Power and micropolitics in project management
Chapter, Peer reviewed
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Original versionProceedings of the 22nd European conference on knowledge management. 2021, 22 603-611. 10.34190 /EKM.21.107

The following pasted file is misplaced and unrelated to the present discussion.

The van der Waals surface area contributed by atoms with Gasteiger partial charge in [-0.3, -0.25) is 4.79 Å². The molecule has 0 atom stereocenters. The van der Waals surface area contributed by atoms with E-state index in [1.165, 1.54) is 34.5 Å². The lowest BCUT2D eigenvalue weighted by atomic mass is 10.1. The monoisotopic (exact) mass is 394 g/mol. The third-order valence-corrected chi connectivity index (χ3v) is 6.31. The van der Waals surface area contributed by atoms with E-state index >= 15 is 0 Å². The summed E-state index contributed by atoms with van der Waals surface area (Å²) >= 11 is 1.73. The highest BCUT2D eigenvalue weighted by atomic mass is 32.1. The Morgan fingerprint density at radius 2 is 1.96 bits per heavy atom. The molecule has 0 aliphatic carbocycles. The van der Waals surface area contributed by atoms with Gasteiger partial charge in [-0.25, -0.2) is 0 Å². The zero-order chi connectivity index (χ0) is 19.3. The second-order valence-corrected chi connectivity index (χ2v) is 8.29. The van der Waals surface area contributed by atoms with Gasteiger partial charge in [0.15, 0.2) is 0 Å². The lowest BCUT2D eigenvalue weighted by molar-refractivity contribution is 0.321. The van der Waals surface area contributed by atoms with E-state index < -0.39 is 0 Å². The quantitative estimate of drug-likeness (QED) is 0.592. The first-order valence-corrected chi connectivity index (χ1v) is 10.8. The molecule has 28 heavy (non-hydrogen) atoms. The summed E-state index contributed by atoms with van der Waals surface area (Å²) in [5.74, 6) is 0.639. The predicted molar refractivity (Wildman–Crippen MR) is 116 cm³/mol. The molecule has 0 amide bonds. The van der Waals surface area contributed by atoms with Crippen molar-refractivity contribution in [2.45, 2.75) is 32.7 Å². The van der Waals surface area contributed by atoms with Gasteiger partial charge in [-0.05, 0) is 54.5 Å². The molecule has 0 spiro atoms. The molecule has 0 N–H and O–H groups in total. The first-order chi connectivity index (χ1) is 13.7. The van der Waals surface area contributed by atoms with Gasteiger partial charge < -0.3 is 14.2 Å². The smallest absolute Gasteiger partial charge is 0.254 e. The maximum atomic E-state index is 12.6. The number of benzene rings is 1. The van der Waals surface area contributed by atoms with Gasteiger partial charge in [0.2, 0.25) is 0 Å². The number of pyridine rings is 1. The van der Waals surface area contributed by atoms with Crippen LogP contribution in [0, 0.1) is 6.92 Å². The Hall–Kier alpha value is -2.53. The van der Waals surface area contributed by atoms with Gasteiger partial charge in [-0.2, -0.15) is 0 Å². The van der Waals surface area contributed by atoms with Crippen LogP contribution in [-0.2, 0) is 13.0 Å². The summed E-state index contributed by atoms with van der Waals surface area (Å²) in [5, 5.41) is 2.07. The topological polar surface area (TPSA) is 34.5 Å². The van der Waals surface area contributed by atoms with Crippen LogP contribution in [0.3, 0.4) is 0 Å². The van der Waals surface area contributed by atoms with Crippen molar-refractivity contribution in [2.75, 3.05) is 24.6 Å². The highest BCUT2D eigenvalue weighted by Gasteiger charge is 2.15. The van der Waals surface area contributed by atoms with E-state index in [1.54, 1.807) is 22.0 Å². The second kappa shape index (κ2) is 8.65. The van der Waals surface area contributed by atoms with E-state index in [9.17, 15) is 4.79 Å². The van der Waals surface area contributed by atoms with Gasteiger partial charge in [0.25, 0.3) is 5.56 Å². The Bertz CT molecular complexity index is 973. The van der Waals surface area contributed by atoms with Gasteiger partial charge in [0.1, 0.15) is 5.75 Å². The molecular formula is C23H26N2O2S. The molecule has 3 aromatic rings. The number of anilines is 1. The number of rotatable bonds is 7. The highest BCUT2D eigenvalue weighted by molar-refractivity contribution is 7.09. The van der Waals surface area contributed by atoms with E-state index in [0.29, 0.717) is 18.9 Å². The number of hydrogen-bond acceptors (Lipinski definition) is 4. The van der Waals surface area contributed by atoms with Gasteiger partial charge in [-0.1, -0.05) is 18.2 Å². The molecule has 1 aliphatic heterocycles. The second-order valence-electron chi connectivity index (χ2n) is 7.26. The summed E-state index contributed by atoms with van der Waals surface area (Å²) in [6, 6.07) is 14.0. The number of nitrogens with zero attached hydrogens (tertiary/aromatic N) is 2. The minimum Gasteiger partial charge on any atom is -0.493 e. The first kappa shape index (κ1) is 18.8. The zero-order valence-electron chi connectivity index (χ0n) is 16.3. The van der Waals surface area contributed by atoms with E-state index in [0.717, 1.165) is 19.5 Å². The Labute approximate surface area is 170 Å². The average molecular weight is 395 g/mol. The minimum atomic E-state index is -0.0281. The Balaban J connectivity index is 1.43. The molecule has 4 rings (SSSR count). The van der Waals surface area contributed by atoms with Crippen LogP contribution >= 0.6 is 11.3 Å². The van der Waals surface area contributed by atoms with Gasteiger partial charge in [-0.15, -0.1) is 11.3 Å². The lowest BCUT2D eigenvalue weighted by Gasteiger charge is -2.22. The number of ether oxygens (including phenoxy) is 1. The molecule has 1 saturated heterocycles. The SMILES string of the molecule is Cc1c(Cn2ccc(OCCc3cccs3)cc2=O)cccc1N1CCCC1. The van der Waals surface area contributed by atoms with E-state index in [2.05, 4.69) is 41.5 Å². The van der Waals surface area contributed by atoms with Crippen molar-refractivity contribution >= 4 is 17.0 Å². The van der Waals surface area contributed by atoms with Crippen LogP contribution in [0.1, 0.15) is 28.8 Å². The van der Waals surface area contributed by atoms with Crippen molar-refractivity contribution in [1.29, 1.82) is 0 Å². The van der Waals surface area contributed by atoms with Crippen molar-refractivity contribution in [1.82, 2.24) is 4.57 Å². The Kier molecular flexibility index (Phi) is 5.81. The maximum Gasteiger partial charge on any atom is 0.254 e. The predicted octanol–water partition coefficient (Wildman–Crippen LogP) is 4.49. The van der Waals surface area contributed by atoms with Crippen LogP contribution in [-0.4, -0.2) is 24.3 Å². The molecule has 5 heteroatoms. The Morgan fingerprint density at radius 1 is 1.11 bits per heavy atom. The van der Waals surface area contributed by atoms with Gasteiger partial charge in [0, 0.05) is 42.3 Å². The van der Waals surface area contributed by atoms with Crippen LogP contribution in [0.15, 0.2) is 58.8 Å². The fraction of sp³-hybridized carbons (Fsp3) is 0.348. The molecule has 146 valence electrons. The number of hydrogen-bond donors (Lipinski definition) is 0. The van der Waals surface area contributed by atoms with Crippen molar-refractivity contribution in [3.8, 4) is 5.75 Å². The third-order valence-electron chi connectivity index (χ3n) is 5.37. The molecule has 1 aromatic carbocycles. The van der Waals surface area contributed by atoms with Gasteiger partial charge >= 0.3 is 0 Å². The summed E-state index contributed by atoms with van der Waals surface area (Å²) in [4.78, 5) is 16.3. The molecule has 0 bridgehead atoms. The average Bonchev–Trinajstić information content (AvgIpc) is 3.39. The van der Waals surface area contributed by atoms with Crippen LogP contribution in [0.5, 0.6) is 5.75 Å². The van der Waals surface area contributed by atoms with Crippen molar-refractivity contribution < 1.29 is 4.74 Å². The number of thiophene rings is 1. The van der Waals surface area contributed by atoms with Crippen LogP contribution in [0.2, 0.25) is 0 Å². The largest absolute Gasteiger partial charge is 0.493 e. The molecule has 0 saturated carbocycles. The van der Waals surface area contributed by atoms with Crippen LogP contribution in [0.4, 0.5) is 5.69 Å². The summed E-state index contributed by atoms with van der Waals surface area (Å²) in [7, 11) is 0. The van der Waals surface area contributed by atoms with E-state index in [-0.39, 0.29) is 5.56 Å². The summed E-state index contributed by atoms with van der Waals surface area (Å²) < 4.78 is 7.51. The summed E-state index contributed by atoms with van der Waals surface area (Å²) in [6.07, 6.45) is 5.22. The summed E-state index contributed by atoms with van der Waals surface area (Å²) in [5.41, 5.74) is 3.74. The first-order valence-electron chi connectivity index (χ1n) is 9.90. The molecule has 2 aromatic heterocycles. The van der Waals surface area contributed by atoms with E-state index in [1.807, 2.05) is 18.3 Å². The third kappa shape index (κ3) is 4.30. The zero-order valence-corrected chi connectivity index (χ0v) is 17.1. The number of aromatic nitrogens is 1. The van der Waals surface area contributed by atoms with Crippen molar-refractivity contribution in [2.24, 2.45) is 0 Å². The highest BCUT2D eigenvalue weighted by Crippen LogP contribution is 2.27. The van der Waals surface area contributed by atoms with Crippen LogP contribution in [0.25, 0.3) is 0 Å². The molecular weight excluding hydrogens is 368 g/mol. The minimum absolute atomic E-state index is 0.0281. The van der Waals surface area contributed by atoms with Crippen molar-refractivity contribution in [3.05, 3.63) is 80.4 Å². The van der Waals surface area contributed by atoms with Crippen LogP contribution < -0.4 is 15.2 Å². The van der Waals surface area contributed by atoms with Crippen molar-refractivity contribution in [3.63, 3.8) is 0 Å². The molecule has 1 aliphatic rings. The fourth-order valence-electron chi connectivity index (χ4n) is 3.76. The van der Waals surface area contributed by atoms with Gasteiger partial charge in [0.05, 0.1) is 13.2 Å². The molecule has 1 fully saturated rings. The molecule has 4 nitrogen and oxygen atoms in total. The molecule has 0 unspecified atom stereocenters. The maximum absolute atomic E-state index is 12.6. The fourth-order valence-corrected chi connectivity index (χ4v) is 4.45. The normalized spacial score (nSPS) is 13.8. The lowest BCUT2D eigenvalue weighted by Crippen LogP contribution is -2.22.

The problem of the paper is: What is the importance and conduct of power and micropolitics in project management? The issue has resulted in five research questions: • How do power and micropolitics appear in projects? • How does the project manager use power and micropolitics to influence the result of his project? • How are the findings related to the actor's intentions in the projects? • How do the employees regard managers using power and micropolitics? • What organizations foster and hinder power and micropolitics? We reviewed the literature as the basics for an open survey study to twelve managers to answer the research questions. We followed up the knowledge from the survey study with twelve in-depth interviews with project managers in four Norwegian companies in the oil and gas business, where all activities are based upon project management. The informal power and micropolitics played a massive role in the projects, and personal and relational knowledge appeared to achieve the expected project results. The project manager uses personal networks, personal relations, mentor's network together with cognitive, affective, and emotional influence as power and politics if needed to achieve expected results. Power and micropolitics were regarded as necessary skills and tools for a successful project manager. The findings relate to the manager's intentions. The informal power and micro-politics process are reused in every project in that informal power and micropolitics are part of project work. The accumulation and wise handling of power is an essential leadership tool for every manager. Employees work for managers who have power over those who do not. The former can get them what they want: visibility, upwards mobility, and resources. A democratic and consensus-oriented culture opens for power games and micropolitics rather than hedging them compared to more hierarchical organizations. Informal micropolitics and power mean a high potential to prolong and complicate decision processes and significantly reduce efficiency and effectiveness. The theoretical implication is a general model for power and micropolitics, while the practical implication understands how power and micropolitics are practiced in projects.